La Soirée is a theatrical phenomenon currently running at the Union Square Theatre on East 17th Street in New York City. Part cabaret, part circus, part cirque and part side-show - part vaudeville, part burlesque - all astounding.
La Siorée’s international acts include balancing duos, high-flying feats, song - and so much more. Marawa the Amazing and Mooky join us to tell us more.
There is a pair of exciting new exhibits at the Hyde Collection in Glens Falls, NY. "Ansel Adams: Early Works" and "Photo-Secession: Painterly Masterworks of Turn-of-the-Century Photography," are on display through April 20th in the Wood Gallery.
Shirley Temple died recently at the age of 85. Her film career began when she was about 4 years of age, and she starred in motion pictures with phenomenal success through the age of 21. During the mid-late 1930s, her box office power outdid the power of such stars as Clark Gable and Joan Crawford. At that time, when much of the population of the United States was struggling through the Great Depression, little Shirley Temple was dancing, singing, and genuinely charming her way into the hearts of a nation.
A divorced couple, Elyot and Amanda are honeymooning with their new spouses in the South of France. By chance they meet across adjoining hotel balconies, and without concern for scandal, their new partners, or any memory of what drove them apart in the first place, Elyot and Amanda rekindle their former tempestuous relationship.
Performing Arts of Woodstock is a not-for-profit year-round local theater organization presenting new and established plays since 1964. Celebrating their 50th Anniversary this year, PAW is the oldest, continuously running theater organization in the history of Woodstock!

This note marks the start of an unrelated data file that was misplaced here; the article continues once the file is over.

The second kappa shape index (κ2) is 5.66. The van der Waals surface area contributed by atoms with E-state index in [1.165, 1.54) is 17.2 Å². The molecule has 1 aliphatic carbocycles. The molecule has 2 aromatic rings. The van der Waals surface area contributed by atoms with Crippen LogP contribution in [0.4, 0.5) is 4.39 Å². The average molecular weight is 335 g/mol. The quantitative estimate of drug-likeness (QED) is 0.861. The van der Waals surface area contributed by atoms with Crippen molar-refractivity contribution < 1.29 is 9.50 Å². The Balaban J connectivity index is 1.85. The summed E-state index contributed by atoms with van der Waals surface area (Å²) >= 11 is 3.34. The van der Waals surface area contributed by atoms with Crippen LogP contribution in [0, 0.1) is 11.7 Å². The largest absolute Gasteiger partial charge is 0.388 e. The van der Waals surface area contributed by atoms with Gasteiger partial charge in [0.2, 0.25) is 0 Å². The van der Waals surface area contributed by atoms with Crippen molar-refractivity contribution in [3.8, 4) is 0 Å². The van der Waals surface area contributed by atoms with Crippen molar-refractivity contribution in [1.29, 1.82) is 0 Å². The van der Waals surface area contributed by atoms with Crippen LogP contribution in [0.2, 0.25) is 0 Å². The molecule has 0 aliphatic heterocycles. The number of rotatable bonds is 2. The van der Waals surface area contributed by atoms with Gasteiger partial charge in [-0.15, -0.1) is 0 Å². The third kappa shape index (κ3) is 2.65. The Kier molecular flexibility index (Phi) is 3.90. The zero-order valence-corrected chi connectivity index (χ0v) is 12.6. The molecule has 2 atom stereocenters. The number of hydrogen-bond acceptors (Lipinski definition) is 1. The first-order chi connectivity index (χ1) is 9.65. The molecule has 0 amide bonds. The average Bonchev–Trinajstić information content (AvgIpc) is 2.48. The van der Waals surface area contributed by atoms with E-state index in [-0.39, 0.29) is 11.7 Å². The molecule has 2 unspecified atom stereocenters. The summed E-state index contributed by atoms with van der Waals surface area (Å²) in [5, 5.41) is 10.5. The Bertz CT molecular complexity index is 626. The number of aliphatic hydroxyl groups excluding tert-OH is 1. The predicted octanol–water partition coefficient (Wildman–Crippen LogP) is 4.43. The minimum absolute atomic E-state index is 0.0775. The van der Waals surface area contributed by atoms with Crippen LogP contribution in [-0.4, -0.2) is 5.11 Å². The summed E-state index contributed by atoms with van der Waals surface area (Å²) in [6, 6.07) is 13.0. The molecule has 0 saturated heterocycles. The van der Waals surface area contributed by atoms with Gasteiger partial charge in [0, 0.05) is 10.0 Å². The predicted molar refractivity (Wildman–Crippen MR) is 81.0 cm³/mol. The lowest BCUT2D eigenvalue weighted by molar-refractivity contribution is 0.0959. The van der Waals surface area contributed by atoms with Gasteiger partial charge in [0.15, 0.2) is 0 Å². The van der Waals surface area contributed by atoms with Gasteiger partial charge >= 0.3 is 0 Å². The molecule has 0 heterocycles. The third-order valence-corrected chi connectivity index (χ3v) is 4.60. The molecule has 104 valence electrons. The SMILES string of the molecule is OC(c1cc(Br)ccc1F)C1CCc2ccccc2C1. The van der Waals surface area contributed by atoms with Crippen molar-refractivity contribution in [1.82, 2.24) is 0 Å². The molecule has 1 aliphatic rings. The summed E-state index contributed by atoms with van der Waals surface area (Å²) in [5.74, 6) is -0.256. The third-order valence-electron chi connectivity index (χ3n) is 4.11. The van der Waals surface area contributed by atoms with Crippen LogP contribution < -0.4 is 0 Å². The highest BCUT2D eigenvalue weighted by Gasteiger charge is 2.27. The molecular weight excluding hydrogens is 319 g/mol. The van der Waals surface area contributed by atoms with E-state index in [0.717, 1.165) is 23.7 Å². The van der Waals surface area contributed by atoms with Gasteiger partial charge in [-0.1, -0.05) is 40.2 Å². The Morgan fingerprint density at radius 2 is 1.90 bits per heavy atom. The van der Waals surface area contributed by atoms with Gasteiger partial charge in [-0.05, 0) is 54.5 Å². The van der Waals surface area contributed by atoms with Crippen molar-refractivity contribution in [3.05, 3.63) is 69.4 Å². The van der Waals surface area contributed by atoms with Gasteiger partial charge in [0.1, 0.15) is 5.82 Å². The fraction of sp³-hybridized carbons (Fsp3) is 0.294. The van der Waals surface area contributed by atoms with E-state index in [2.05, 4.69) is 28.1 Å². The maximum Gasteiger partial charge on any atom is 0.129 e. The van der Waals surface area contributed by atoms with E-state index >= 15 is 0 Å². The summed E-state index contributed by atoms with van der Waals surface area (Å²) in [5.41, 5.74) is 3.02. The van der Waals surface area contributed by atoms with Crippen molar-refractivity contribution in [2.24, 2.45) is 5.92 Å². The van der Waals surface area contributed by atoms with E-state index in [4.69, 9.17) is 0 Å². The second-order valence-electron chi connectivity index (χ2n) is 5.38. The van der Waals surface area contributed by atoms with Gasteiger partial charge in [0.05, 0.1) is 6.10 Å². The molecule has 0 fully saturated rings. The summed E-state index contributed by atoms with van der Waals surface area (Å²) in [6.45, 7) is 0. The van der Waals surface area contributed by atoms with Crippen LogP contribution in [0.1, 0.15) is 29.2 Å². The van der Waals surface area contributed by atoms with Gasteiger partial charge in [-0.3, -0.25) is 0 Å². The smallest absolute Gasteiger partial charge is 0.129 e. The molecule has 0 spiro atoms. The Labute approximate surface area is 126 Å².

Their production of Eugene O’Neill’s A Moon for the Misbegotten runs through this weekend.
We are joined now by Nicola Sheara, the director of A Moon for the Misbegotten, and Kimberly Kay, who play Josie Hogan in the show.
There is an astoundingly riveting production of Samuel Becket’s existential absurdist classic, Waiting for Godot running at The Cort Theatre on West 48th Street in New York City. That is, on the nights that an unbelievably tense and masterful production of Harold Pinter’s No Man’s Landisn’t running in that same space.
Like so many of us, I was shocked and saddened to learn of the death of Philip Seymour Hoffman. To be felled by a drug overdose and to pass away at such a young age certainly is tragic. Granted, we frequently are hit with headlines regarding the demises of famous and often beloved movie folk. But this one somehow seemed different.